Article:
Mini Review ARTICLE
The Endocannabinoid System as a Window Into Microglial Biology and Its Relationship to Autism
- 1Department of Molecular & Cell Biology, University of California, Berkeley, Berkeley, CA, United States
- 2Helen Wills Neuroscience Institute, University of California, Berkeley, Berkeley, CA, United States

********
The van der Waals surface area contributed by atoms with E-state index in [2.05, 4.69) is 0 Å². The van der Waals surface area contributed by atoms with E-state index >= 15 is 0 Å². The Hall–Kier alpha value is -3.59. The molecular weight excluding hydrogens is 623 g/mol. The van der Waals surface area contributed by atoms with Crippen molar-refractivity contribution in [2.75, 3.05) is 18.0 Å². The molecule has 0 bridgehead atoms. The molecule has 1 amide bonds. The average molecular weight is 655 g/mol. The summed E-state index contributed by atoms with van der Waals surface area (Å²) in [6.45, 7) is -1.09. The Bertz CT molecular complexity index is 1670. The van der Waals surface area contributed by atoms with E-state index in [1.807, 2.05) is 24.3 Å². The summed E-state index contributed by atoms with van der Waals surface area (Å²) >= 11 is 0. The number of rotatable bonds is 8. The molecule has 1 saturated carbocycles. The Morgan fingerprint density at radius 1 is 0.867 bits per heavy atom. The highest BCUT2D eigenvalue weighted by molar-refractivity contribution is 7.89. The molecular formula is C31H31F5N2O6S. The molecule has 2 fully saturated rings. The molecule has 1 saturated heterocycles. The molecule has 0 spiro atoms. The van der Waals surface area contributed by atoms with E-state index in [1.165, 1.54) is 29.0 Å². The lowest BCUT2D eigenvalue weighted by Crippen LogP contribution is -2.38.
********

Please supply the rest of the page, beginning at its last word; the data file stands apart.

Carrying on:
Microglia are the resident, innate immune cells of the central nervous system (CNS) and are critical in managing CNS injuries and infections. Microglia also maintain CNS homeostasis by influencing neuronal development, viability, and function. However, aberrant microglial activity and phenotypes are associated with CNS pathology, including autism spectrum disorder (ASD). Thus, improving our knowledge of microglial regulation could provide insights into the maintenance of CNS homeostasis as well as the prevention and treatment of ASD. Control of microglial activity is in part overseen by small, lipid-derived molecules known as endogenous cannabinoids (endocannabinoids). Endocannabinoids are one component of the endocannabinoid system (ECS), which also includes the enzymes that metabolize these ligands, in addition to cannabinoid receptor 1 (CB1) and 2 (CB2). Interestingly, increased ECS signaling leads to an anti-inflammatory, neuroprotective phenotype in microglia. Here, we review the literature and propose that ECS signaling represents a largely untapped area for understanding microglial biology and its relationship to ASD, with special attention paid to issues surrounding the use of recreational cannabis (marijuana). We also discuss major questions within the field and suggest directions for future research.